A 12-year-old Alameda boy, Joe Carter, found a diamond ring in a little black box Sunday when he was boating with his father off Crissy Field. He then set off on a quest to find the owner. First posting on craigslist, and then catching the attention of Alamedan and Chronicle reporter Steve Rubenstein, who penned this article. If it is your ring—it’s a one-quarter carat diamond ring with a price tag indicating it was on sale for $499—or you know whose it is, you can reach the Carters through their craigslist posting.
On Sunday morning a message, which had been posted to several neighborhood google/yahoo groups, appeared in my email inbox:
We lost one of our black silkie chickens near Santa Clara and Court. If you see a small black chicken roaming around please call us 301-xxxx (cell) We miss her. She is a pet, not dinner.
PS If you want to see what silkies look like check out this site.
Backyard chickens are becoming, it seems, an increasingly common Alameda phenomenon. Local writer Susan Davis described the trend for the March-April Alameda Magazine.
I didn’t go looking for the chicken, but I did wonder about its fate. Sunday night, around 10 pm, another message came through:
Our chicken is home! Thanks so much to everyone who read the email and spread the word. We are once again a happy family!
According to Meresa, an Alameda native who says her family also had backyard chickens when she was growing up the chicken, Mama, wandered off Saturday afternoon when Meresa’s husband was doing some yard work. When they went to put the chickens in their coop at dusk, they noticed noticed Mama’s absence. After scouring the neighborhood, they went to bed, hoping the chicken would return in the morning. When it did not, Meresa posted her notice. Late Sunday, around 10 pm, she got a a call to her cell. It was a neighbor who’d found the chicken in her yard. Chicken and family were reunited! “Turns out my chicken crossed the road and was hanging out in the backyard of our newest neighbor,” Meresa told me by email. “The neighbor had talked to a friend and mentioned the random chicken in her yard and luckily her friend had read my email….So Mama is back home and we will try to keep our side gate closed at all times!” In this case, it seems the chicken crossed the road simply because it could.
Lived in Alameda: Since August of 2005
Originally from: Born in Salt Lake City, grew up in Oakland, California
Most recently from: Fullerton, California
Family: Husband, Keene Wilson, retired city manager; son, Skyler, 21, junior at Becker College in Leicester, MA; son, Wyatt, 13, in seventh grade at Lincoln Middle School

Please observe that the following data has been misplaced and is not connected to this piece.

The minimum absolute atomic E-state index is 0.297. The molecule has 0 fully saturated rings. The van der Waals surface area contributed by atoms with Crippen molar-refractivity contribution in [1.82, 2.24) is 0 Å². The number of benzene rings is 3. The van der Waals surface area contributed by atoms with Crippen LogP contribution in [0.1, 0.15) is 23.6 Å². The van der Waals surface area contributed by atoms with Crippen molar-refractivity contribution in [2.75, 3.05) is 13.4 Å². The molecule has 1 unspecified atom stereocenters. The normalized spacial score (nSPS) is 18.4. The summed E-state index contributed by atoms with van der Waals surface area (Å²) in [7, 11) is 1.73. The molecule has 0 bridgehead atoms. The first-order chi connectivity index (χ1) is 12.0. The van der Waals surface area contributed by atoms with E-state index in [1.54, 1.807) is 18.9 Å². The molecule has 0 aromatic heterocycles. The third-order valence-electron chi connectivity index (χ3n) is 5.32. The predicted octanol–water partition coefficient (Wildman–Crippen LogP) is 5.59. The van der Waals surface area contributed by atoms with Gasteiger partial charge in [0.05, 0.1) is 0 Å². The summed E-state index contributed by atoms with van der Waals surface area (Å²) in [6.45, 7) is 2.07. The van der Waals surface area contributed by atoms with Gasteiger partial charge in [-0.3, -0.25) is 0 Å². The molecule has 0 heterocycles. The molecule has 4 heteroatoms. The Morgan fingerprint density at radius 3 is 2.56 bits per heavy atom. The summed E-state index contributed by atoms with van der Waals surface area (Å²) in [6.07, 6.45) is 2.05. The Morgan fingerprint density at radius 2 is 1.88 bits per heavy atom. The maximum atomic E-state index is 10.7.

Fact of note: Only member of immediate family not in a medical profession (father was a doctor, mother is a retired nurse, sister is a radiology technician and brother works for Kaiser)
Previous occupation: Assistant City Manager, City of Santa Ana
Current occupation: City Manager, City of Alameda
It had always been my goal to be a city manager. I was looking for a full-service city with a real strong community and interesting challenges and opportunities. And the timing of the opportunity in Alameda was right as well: my son was going off to college, and my husband had recently retired. Another factor that made Alameda an ideal opportunity was the fact that I had grown up next-door in Oakland, and my parents and siblings were all living in the Bay Area.
First visits to Alameda
When I was growing up, I would come over to Alameda with my family to go to the swap meet that used to be held every weekend at a drive-in theater at Atlantic and Constitution. There’s a housing development there now. We would go Continue Reading
Hosted by the Alameda Collaborative for Children, Youth & Families in partnership with the city’s Park and Recreation Department and Pedestrian-Friendly Alameda, the community walk program is now in its fourth year.
The Collaborative’s co-chairs Mayor Beverly Johnson, School District Trustee Janet Gibson, and Alameda County Supervisor Alice Lai-Bitker often join the group, which is out and about the first three weekends of each month, May through October. “We just walk. It’s not a history walk. It’s not a power walk,” says Audrey Lord-Hausman of the Youth Collaborative. “It’s a chance to meet some neighbors, and explore the nooks and crannies of Alameda.”
All walks start at 9 a.m. and are routed through different neighborhoods. “People get a chance to know each other and explore new places,” says Lord-Hausman. “I’ve heard people say, ‘My gosh I was born and raised here and never knew this was here.'”
The first stroll of the season will be this Saturday, May 3. Participants will meet at the Lincoln Park High Street entrance (between Central and Santa Clara), for a meander that includes Alameda’s often-unexplored East Shore neighborhood. On the May 10, walkers will meet at Central and Gibbons to explore the a Sather Mound area and on May 17 the meeting spot is at Encinal High. The complete schedule is here.